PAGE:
For a while, I assumed that all Free Invocations, just like FP-powered Invocations, are ‘owned’ by players and GMs (not characters), and can always be passed around at will to benefit another character so long as it makes sense based on what’s happening in the game world (Condensed page 19):
A free invoke, as the name suggests, lets you invoke an aspect without spending a fate point. You can even let your allies use free invokes you have created.
However, yesterday after a game, a player pointed out that the text about Consequences (on Condensed page 36) uses a different wording:
And, just like the aspects you make when you create an advantage, the character that created the consequence—that is, whoever shot you—gets one free invoke on that consequence.
So does that override the default assumption that invocations are ‘owned’ on a meta level and can be passed around by the players in whatever way makes sense, or does the player of said character retain the usual freedom to transfer the invocations?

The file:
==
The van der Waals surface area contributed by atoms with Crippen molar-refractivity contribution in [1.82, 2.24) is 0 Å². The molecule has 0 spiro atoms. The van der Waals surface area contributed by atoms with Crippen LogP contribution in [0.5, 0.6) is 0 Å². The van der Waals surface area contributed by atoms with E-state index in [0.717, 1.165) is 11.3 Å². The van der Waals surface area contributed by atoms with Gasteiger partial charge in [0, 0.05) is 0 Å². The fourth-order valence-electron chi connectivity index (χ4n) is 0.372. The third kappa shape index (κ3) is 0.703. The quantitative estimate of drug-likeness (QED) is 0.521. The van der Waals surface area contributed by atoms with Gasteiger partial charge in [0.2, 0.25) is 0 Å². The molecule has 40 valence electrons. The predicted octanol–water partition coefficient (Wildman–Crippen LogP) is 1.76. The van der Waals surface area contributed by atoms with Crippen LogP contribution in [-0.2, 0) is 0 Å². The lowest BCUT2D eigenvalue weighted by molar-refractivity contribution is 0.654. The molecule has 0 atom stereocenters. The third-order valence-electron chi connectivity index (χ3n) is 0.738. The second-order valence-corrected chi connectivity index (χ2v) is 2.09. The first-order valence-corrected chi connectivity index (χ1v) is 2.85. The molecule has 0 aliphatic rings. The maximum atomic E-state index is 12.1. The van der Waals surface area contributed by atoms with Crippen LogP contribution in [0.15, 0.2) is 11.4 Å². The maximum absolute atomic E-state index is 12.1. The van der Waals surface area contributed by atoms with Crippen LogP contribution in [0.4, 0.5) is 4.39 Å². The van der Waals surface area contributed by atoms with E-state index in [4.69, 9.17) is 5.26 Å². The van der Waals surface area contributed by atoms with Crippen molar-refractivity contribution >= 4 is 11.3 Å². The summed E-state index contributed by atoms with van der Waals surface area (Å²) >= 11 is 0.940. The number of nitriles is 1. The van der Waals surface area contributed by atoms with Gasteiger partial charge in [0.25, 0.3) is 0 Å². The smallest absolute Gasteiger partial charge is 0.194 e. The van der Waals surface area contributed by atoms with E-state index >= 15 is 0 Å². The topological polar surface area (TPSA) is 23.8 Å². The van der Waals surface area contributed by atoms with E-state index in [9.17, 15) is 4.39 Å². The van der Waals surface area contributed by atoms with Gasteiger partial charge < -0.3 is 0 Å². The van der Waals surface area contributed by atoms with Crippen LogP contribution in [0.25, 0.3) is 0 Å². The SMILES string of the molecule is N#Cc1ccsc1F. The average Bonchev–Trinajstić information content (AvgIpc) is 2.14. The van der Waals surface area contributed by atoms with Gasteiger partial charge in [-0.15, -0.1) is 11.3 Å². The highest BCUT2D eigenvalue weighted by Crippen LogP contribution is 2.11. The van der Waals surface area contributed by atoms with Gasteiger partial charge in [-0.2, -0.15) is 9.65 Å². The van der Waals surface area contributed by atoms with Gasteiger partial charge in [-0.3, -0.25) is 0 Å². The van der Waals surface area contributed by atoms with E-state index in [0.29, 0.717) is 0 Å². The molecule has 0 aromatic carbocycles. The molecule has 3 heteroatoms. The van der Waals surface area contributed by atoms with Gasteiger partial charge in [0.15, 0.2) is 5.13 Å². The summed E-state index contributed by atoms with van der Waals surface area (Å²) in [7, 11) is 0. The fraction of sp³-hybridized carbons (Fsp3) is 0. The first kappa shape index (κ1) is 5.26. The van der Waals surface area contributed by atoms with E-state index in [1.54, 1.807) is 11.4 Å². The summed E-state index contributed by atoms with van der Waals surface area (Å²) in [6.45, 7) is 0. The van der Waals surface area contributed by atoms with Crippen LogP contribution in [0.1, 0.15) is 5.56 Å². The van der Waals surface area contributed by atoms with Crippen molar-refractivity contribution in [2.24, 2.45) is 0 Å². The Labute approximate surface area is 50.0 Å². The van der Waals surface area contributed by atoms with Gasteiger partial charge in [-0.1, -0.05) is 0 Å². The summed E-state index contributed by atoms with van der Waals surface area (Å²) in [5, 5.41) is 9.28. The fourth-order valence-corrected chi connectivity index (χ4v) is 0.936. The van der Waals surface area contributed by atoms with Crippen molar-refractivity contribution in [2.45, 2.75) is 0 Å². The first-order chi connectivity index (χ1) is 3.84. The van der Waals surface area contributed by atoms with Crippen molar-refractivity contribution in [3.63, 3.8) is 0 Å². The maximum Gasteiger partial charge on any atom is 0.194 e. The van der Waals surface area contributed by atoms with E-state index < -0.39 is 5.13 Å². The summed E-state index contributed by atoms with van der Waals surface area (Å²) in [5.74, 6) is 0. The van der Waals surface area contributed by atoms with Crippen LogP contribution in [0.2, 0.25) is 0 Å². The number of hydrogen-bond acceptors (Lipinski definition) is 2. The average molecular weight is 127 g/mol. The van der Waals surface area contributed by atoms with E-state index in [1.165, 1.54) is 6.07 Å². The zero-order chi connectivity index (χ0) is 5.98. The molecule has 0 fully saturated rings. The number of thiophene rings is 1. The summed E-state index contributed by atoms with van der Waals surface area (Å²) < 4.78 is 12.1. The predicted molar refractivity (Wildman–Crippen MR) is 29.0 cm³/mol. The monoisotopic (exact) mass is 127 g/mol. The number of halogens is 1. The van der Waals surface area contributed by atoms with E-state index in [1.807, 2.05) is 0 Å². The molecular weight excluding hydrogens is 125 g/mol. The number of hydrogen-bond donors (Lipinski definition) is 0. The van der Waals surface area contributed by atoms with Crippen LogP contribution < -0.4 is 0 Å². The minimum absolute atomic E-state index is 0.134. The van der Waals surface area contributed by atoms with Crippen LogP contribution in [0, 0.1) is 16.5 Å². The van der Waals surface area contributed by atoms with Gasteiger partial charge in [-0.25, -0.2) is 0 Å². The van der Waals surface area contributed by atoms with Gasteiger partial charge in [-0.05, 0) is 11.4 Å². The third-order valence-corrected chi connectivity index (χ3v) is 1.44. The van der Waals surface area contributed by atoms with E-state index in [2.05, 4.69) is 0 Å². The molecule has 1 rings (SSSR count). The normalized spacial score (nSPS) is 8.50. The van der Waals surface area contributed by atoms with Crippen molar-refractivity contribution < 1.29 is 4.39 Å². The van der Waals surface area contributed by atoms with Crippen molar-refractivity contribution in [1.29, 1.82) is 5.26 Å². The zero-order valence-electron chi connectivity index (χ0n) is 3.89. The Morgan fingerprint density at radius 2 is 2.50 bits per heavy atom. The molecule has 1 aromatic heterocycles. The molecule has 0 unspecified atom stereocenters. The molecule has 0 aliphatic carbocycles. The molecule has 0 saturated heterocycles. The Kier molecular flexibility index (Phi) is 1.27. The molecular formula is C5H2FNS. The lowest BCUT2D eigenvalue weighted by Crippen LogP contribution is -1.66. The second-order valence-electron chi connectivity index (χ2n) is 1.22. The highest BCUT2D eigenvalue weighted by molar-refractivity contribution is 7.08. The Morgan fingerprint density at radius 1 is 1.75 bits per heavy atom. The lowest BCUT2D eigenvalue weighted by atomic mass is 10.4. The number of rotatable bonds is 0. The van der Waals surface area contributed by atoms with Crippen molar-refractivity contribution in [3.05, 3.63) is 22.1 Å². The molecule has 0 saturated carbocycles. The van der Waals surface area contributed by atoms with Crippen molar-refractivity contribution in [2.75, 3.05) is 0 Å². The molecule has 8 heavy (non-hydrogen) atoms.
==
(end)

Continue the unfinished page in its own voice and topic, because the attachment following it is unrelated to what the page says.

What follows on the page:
The distinction becomes relevant for at least two situations:
- When another character in the same Conflict could benefit from the invocation in question. Whether the character (not player) who inflicted the Consequence needs to do something to pass over the invocation (and even can do so at all) makes a major tactical difference.
- When the initial successful attacker perished in the Conflict. If the Invocation is tied to the character (not player), then presumably it expires with the character, thus being much less of a concern for the opposing side.
Also, if this one of the small differences between the different implementation variants of the system (Condensed, Core, FAE etc.), I would like to know. (Current campaign is using Condensed and I’m trying to avoid dragging in stuff from other implementations in order to keep things clear and simple for everyone.)